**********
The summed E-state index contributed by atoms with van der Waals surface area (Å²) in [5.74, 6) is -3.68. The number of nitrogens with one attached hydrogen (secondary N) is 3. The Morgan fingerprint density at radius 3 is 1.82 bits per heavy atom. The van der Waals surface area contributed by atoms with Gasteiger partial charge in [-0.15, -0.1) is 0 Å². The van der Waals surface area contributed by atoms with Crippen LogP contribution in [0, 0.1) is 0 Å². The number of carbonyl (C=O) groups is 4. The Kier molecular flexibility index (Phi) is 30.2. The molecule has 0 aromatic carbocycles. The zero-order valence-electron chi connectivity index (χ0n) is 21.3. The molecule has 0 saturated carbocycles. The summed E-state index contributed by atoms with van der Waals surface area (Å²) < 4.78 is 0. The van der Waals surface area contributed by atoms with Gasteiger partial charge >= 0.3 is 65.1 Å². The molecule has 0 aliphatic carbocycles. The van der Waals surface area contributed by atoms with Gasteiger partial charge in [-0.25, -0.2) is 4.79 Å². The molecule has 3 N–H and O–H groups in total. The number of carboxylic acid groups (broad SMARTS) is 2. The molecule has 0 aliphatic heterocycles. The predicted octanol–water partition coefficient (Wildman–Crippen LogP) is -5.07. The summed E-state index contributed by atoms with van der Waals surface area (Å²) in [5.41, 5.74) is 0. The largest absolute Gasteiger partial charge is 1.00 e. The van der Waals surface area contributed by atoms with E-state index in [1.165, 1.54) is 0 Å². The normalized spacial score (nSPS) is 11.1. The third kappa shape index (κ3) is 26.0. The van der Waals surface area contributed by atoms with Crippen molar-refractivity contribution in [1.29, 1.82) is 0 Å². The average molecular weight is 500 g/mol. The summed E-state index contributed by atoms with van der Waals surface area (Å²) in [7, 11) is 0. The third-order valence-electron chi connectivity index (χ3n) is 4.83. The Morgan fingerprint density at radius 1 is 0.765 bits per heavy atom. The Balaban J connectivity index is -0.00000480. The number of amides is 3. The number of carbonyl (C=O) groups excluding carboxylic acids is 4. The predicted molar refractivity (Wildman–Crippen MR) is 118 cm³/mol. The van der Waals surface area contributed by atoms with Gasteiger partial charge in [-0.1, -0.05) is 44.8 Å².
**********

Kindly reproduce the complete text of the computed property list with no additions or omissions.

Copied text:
The summed E-state index contributed by atoms with van der Waals surface area (Å²) in [5.74, 6) is -3.68. The number of nitrogens with one attached hydrogen (secondary N) is 3. The Morgan fingerprint density at radius 3 is 1.82 bits per heavy atom. The van der Waals surface area contributed by atoms with Gasteiger partial charge in [-0.15, -0.1) is 0 Å². The van der Waals surface area contributed by atoms with Crippen LogP contribution in [0, 0.1) is 0 Å². The number of carbonyl (C=O) groups is 4. The Kier molecular flexibility index (Phi) is 30.2. The molecule has 0 aromatic carbocycles. The zero-order valence-electron chi connectivity index (χ0n) is 21.3. The molecule has 0 saturated carbocycles. The summed E-state index contributed by atoms with van der Waals surface area (Å²) < 4.78 is 0. The van der Waals surface area contributed by atoms with Gasteiger partial charge >= 0.3 is 65.1 Å². The molecule has 0 aliphatic carbocycles. The van der Waals surface area contributed by atoms with Gasteiger partial charge in [-0.25, -0.2) is 4.79 Å². The molecule has 3 N–H and O–H groups in total. The number of carboxylic acid groups (broad SMARTS) is 2. The molecule has 0 aliphatic heterocycles. The predicted octanol–water partition coefficient (Wildman–Crippen LogP) is -5.07. The summed E-state index contributed by atoms with van der Waals surface area (Å²) in [5.41, 5.74) is 0. The largest absolute Gasteiger partial charge is 1.00 e. The van der Waals surface area contributed by atoms with E-state index in [1.165, 1.54) is 0 Å². The normalized spacial score (nSPS) is 11.1. The third kappa shape index (κ3) is 26.0. The van der Waals surface area contributed by atoms with Crippen molar-refractivity contribution in [1.29, 1.82) is 0 Å². The average molecular weight is 500 g/mol. The summed E-state index contributed by atoms with van der Waals surface area (Å²) in [7, 11) is 0. The third-order valence-electron chi connectivity index (χ3n) is 4.83. The Morgan fingerprint density at radius 1 is 0.765 bits per heavy atom. The Balaban J connectivity index is -0.00000480. The number of amides is 3. The number of carbonyl (C=O) groups excluding carboxylic acids is 4. The predicted molar refractivity (Wildman–Crippen MR) is 118 cm³/mol. The van der Waals surface area contributed by atoms with Gasteiger partial charge in [-0.1, -0.05) is 44.8 Å².